We live in a family compound in Dumaguete. Most everyone is somehow related except for Ading and I and a few other families. This social structure is key to understanding how people relate to one another. Families tend to live in close proximity. In the event that some move from rural areas to the city, there seems always to be some relatives nearby or clusters of family. The point being that family is all improtant down to the third and fourth cousins. and believe me, Filipinos keep track somehow.

Our neighors have a Downs Syndrome child at home. The regard for special needs children in the Philippines is historically completely opposite to what has been seen in Western Cultures. Admittedly attitudes have changed in the West, and what was once seen as a curse is seen more as a challenge to maintain some degree of normalcy and inclusion in society.

Here in the Philippines, a special needs child is considered good luck, and a blessing. When I first met Maris, it was a unique experience for me. We had entered their home to say hello and were chatting away when Maris entered the room. Imediately her mother said "this is Maris our blessing", she is our "special child". Maris at once came over and gave us a big hug. She lives a protected life and is held in the highest regard among her family. Every day they take her to school, and recently hosted her debut for her 18th birthday party. They feel exceptional children possess a good spirit and closeness to god. Certainly the gentle innocent nature of the Downs child fosters this impression.

To the best of their ability have created a garden of Eden on their small property. Maris can play with her cat and enjoy a protected existence surrounded by her loving family.

Coming from a society that has treated these conditions as a deficit and a burden to the family, it was another learning experience for me. It was another example of the strength of family and regard for children in the Philippines. Despite her obvious limitations Maris is highly regarded for her gift as a loving child and her closeness to god.

Monday, May 19, 2008


Article 1 in a series, See Label “Philippine culture” at right

Although many Expats feel comfortable talking and relating to Filipinos on a casual basis, eventually most will suffer culture shock due to fundemental differences in the way people think here. To increase ones understanding, it is necessary, ( if you want to fit in) to learn the foundations of the Philippine value system: Pakikisama, Hiya , Amor propio, and Utang na loob and the importance of the extended family.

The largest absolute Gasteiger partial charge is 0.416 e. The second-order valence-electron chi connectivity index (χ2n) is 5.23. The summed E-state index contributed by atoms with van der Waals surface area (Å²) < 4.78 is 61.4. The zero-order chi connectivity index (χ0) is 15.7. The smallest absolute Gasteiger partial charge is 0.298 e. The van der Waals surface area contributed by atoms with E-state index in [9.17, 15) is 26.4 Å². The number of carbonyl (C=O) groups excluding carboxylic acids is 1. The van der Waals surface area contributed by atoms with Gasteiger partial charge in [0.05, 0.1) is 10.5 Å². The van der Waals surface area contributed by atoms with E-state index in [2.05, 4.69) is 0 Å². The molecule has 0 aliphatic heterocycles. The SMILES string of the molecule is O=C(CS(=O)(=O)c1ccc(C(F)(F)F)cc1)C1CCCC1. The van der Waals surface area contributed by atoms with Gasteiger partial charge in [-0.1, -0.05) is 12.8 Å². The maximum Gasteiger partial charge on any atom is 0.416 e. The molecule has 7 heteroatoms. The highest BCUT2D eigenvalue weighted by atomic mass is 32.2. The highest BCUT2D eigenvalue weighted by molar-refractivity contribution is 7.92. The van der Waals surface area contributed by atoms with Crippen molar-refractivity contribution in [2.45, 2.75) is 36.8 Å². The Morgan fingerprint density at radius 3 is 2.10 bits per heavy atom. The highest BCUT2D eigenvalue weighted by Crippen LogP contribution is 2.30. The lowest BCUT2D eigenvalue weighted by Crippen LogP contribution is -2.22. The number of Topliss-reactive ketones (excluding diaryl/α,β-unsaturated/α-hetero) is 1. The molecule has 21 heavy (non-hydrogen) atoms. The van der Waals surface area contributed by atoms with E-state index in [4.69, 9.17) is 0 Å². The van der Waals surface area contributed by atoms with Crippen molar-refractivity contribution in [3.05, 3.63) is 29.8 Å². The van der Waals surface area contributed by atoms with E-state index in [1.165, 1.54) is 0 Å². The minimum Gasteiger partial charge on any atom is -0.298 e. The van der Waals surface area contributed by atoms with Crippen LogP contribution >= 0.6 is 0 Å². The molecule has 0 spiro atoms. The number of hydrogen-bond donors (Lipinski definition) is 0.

This first piece will be on the topic of Pakikisama. In future articles I hope to discuss many other traditions, ways of thinking and relating to others unique to Asian cultures in general and specifically the Philippines.

In Japan it is called “Uchi-Soto” or similarly, "Nemawashi", a process of relating to others by consensus building. It is a non confrontational way of doing life, business, and interpersonal group relationships. In the Philippines Pakikisama is the ability of a person to get along with others to maintain good and harmonious relationships. It implies camaraderie and togetherness in a group and the cause of one’s being socially accepted. Pakikisama requires someone yielding to group opinion, pressuring him to do what he can for the advancement of his group, sacrificing individual welfare for the general welfare. Consensus takes precedent over individual needs or opinion.

Pakikisama implies smooth social interaction. Relationships no matter with whom and on what level should be without open conflict. To keep pakikisama, Filipinos in general will avoid verbal confrontations, rude words or gestures, the direct decline of a request, and will try to act polity and calmly although perhaps they are not inside. You will seldom hear no to a request or question. To an Expat this will be confusing and sometimes lead one to think Filipinos are insincere or otherwise misleading with their answers. It is not so. Maybe is a standard reply which often means no, or sometimes yes, and other times maybe. If you are now totally confused, it is understandable. It takes exposure and time to understand the difference.

Often critical matters are negotiated through third parties to avoid direct conflict. Sometimes a quarrel between two individuals escalates to an unsolvable row between two clans or families. The only way to resolve the conflict peaceably (very desirable), is to go to the local Barangay captain and use him as a mediator. The skillful Barangay chief will explain to both parties in private why he is doing them a favor by entertaining their side of the argument. In the end all go home satisfied that they have been heard and perhaps nothing was gained or lost in the process. Everyone maintained Amor Propio, or saves face.